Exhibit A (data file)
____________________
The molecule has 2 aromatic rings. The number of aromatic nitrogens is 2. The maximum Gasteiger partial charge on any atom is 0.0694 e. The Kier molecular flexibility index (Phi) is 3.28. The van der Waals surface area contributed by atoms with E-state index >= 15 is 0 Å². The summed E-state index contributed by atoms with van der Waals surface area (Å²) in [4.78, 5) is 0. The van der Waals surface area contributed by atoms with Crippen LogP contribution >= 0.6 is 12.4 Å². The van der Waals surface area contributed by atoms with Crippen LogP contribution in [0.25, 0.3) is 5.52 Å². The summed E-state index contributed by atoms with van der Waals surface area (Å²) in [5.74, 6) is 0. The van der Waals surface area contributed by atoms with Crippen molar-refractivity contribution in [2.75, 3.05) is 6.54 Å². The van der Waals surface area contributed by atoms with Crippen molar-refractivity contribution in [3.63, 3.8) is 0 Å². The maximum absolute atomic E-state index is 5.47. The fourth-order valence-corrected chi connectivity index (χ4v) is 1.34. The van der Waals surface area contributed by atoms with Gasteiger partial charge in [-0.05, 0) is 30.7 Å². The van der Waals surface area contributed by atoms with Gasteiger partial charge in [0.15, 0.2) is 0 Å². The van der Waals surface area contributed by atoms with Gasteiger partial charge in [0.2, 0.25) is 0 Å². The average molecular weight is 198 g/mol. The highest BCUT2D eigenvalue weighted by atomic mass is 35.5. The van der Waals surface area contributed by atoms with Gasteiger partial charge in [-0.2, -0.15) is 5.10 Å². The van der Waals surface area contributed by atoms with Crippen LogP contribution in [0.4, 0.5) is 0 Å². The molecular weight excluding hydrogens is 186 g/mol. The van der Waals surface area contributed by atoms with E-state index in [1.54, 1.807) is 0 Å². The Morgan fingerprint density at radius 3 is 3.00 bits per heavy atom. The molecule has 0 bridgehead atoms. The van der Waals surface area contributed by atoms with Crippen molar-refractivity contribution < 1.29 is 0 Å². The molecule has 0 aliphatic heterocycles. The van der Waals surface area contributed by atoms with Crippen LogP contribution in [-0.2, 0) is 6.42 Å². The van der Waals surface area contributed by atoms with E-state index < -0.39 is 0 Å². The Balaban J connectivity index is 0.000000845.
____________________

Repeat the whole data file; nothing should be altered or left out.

The molecule has 2 aromatic rings. The number of aromatic nitrogens is 2. The maximum Gasteiger partial charge on any atom is 0.0694 e. The Kier molecular flexibility index (Phi) is 3.28. The van der Waals surface area contributed by atoms with E-state index >= 15 is 0 Å². The summed E-state index contributed by atoms with van der Waals surface area (Å²) in [4.78, 5) is 0. The van der Waals surface area contributed by atoms with Crippen LogP contribution >= 0.6 is 12.4 Å². The van der Waals surface area contributed by atoms with Crippen LogP contribution in [0.25, 0.3) is 5.52 Å². The summed E-state index contributed by atoms with van der Waals surface area (Å²) in [5.74, 6) is 0. The van der Waals surface area contributed by atoms with Crippen molar-refractivity contribution in [2.75, 3.05) is 6.54 Å². The van der Waals surface area contributed by atoms with Crippen molar-refractivity contribution in [3.63, 3.8) is 0 Å². The maximum absolute atomic E-state index is 5.47. The fourth-order valence-corrected chi connectivity index (χ4v) is 1.34. The van der Waals surface area contributed by atoms with Gasteiger partial charge in [-0.05, 0) is 30.7 Å². The van der Waals surface area contributed by atoms with Gasteiger partial charge in [0.15, 0.2) is 0 Å². The van der Waals surface area contributed by atoms with Gasteiger partial charge in [0.2, 0.25) is 0 Å². The average molecular weight is 198 g/mol. The highest BCUT2D eigenvalue weighted by atomic mass is 35.5. The van der Waals surface area contributed by atoms with Gasteiger partial charge in [-0.2, -0.15) is 5.10 Å². The van der Waals surface area contributed by atoms with Crippen LogP contribution in [0.4, 0.5) is 0 Å². The molecular weight excluding hydrogens is 186 g/mol. The van der Waals surface area contributed by atoms with E-state index in [1.54, 1.807) is 0 Å². The Morgan fingerprint density at radius 3 is 3.00 bits per heavy atom. The molecule has 0 bridgehead atoms. The van der Waals surface area contributed by atoms with Crippen molar-refractivity contribution < 1.29 is 0 Å². The molecule has 0 aliphatic heterocycles. The van der Waals surface area contributed by atoms with Crippen LogP contribution in [-0.2, 0) is 6.42 Å². The van der Waals surface area contributed by atoms with E-state index < -0.39 is 0 Å². The Balaban J connectivity index is 0.000000845.